Three Tips for Making Crunchy Lacto-fermented Dill Pickles


Vinegar-brined pickles are one of the most popular and well-known preserved vegetables. They are super acidic, tangy, sometimes spicy, and definitely crunchy.

If you’ve grown up eating vinegar pickles and then begin making and eating fermented pickles, you might be a bit disappointed with mushy pickles. In fact, is a mushy pickle is not a fun pickle, despite how good the flavors are or how healthy the pickle is for you.

So if you are interested in making delicious crunchy lacto-fermented dill pickles full of yummy flavor, try these tips:

  • Add a tannin-containing agent to your pickling jars. This is the most important step in achieving a crunchy pickle so don’t skip it. You could use some black tea, oak leaves, grape leaves, or horseradish leaves. Just be sure to add a few of the larger leaves or a good teaspoon or so of loose leaf tea or a teabag to a half-gallon jar.
  • Ferment at the coolest temperature you can achieve. A fast, hot fermentation can result in a less-than-stellar crunch to a pickle. Try to achieve the coolest temperature you can, even when you are making pickles in the heat of summer. A basement, cool garage, root cellar, or dark cool corner of your home should suffice. The refrigerator is too cool though.
  • Try small whole cucumbers first. These little pickling cucumbers tend to retain their crunch better than a chopped-up larger cucumber. This is probably due to the inner surface area of the larger cucumbers being exposed instead of protected by the tougher outer skins as the small pickling cucumbers would be.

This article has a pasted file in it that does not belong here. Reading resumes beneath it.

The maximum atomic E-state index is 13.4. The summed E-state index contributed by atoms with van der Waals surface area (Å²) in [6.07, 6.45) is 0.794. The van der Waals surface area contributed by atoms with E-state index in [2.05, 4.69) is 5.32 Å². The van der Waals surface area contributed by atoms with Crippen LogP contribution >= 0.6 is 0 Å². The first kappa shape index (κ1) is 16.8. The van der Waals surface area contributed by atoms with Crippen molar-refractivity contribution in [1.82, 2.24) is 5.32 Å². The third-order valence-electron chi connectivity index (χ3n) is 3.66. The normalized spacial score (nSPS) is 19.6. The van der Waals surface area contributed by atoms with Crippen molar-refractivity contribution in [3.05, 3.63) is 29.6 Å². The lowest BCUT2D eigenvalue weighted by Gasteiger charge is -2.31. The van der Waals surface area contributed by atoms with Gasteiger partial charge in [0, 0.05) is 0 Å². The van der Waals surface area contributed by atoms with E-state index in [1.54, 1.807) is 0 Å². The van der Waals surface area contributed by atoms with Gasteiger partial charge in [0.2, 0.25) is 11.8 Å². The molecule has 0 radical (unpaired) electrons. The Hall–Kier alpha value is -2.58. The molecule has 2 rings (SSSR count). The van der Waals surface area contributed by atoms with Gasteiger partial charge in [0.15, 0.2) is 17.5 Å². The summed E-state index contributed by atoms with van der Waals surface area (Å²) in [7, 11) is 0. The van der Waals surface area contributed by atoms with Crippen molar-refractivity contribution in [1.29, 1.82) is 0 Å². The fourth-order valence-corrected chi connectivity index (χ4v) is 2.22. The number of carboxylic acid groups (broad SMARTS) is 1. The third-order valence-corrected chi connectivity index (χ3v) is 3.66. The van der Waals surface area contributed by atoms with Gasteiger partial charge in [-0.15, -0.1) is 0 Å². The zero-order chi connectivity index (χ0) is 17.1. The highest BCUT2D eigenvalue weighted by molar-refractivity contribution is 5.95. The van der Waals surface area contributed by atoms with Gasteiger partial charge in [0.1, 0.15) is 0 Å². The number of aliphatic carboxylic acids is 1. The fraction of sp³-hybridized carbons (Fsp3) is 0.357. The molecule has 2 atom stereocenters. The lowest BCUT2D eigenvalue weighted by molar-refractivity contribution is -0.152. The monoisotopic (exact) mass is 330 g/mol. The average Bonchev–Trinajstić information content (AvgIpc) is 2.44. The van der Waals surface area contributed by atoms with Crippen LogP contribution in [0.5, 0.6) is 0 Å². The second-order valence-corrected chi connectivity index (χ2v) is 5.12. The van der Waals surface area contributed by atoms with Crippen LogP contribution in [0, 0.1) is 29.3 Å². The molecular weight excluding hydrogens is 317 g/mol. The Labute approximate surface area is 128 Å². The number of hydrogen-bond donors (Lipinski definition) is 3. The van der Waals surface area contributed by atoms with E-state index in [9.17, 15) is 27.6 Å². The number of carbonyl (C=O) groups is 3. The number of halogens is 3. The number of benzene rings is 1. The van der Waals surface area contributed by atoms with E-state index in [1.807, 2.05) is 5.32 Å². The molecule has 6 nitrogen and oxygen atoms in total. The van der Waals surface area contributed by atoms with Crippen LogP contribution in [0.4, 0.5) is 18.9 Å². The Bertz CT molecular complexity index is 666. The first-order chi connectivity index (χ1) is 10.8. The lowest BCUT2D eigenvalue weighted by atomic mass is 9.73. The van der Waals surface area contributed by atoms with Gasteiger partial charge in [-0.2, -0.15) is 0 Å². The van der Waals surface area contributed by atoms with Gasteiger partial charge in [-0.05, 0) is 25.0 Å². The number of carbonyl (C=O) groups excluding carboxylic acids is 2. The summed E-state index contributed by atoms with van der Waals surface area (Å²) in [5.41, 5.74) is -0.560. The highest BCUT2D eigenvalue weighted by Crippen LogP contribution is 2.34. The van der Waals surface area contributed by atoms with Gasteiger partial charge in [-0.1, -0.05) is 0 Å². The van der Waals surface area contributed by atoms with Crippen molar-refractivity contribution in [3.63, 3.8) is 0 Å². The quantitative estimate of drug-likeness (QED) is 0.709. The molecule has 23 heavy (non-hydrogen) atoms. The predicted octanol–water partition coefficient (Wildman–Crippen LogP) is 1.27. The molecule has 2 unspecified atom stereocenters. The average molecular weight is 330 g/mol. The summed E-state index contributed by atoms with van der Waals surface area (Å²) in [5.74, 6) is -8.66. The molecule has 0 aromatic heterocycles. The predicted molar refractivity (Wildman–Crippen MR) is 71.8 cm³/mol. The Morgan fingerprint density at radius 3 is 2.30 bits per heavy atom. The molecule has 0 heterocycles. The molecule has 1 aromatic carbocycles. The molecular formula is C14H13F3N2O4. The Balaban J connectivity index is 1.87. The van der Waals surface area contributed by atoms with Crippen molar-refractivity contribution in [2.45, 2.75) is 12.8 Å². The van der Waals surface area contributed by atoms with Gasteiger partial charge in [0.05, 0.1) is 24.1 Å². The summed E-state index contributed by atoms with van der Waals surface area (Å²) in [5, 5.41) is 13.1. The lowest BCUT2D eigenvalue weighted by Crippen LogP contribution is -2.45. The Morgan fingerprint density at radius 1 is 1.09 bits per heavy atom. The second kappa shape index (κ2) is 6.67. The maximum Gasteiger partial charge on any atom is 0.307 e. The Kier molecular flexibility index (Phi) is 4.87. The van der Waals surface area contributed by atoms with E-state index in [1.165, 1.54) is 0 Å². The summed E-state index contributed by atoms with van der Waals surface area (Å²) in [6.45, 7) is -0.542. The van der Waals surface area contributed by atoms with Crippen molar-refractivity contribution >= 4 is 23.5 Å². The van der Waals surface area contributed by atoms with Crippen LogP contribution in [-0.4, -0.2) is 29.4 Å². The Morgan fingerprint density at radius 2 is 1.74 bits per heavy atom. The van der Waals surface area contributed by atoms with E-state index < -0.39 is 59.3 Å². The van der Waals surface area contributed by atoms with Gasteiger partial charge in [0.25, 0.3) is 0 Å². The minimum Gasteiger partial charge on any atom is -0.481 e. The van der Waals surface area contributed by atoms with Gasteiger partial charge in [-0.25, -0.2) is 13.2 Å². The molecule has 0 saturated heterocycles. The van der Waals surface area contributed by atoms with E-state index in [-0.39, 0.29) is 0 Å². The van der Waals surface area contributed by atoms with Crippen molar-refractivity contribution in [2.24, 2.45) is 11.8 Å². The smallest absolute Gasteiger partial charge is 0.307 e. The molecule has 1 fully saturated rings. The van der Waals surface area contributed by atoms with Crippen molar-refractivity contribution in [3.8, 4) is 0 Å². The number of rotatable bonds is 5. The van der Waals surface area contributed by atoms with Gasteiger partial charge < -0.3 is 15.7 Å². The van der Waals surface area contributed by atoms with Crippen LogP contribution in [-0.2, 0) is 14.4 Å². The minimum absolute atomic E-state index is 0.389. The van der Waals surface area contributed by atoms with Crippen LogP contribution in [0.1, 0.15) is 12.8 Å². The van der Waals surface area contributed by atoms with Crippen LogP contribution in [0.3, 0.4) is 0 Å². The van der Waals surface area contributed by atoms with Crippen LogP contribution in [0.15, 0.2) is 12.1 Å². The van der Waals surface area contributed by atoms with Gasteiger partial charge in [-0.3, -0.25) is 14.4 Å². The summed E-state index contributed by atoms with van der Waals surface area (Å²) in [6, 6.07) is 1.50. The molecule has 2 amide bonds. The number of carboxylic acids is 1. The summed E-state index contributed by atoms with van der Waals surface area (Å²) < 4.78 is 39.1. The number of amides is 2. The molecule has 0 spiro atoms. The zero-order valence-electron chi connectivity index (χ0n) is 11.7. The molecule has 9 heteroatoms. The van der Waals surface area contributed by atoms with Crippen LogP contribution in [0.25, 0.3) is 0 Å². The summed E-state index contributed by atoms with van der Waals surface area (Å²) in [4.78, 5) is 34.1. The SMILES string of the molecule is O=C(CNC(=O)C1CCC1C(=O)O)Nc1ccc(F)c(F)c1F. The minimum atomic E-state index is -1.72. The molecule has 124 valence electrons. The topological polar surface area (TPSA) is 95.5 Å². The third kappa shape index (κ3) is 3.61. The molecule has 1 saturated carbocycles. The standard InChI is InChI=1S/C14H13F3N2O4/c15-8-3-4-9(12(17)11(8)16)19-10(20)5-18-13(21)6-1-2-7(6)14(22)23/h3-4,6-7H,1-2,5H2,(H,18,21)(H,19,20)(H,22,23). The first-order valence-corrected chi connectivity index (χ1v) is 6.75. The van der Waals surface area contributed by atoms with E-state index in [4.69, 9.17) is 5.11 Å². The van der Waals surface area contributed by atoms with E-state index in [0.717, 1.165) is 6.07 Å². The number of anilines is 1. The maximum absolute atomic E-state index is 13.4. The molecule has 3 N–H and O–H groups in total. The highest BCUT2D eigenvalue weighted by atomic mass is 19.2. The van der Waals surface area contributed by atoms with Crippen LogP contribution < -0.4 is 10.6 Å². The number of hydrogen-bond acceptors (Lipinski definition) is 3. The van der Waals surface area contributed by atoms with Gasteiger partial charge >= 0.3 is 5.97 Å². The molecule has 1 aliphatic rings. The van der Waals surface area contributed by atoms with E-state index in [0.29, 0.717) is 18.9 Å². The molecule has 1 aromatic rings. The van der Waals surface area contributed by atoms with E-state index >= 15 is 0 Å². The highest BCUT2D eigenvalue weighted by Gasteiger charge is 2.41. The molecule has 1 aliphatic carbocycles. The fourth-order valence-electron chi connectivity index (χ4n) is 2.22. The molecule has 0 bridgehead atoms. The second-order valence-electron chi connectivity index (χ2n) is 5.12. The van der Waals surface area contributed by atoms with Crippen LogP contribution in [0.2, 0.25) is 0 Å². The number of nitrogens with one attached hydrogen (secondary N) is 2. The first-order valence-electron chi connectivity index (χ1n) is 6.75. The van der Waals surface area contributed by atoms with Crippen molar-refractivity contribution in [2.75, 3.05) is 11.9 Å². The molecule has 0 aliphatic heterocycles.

• Remove the blossom end. The end of the cucumber contains enzymes that soften pickles. Use a knife to remove a thin slice and preserve the firm texture.
  • Puncture the skin. If the cucumber is harvested a bit later in the year or has been on the vine a little longer, it will develop a thicker skin. Use a skewer or paring knife to prick a hole in each cucumber. The brine can penetrate faster and the cucumbers will culture more evenly.

With these tips in mind, you should be able to achieve the crunch that is so desirable in a pickle. 

Why Lacto-fermented Pickles are Superior

Before canning, dilled cucumber pickles were lacto-fermented. There was no canning process (or oodles of cheap vinegar) available to make the vinegar-brined pickles.

Instead, pickles were made in large crocks and stored underground in a cellar or a cave. These crocks were filled with the cucumber harvest, mixed with some herbs and spices, and covered in a salty brine. They were then weighted down to keep the brine above the pickles.

Placed in a cool cellar, the temperature remained consistent and cool enough to create a tangy, bubbly fermented pickle. These pickles were full of enzymes, beneficial organisms, and tart delicious flavor.

They could then be kept for months in the root cellar. Every so often the crock was uncovered, any froth removed from the crock, and the pickles were removed and eaten. The lactic acid and beneficial bacteria would keep these pickles healthy and delicious.

And, of course, the wild grape leaves kept them crunchy!




Fresh Pickling Cucumbers

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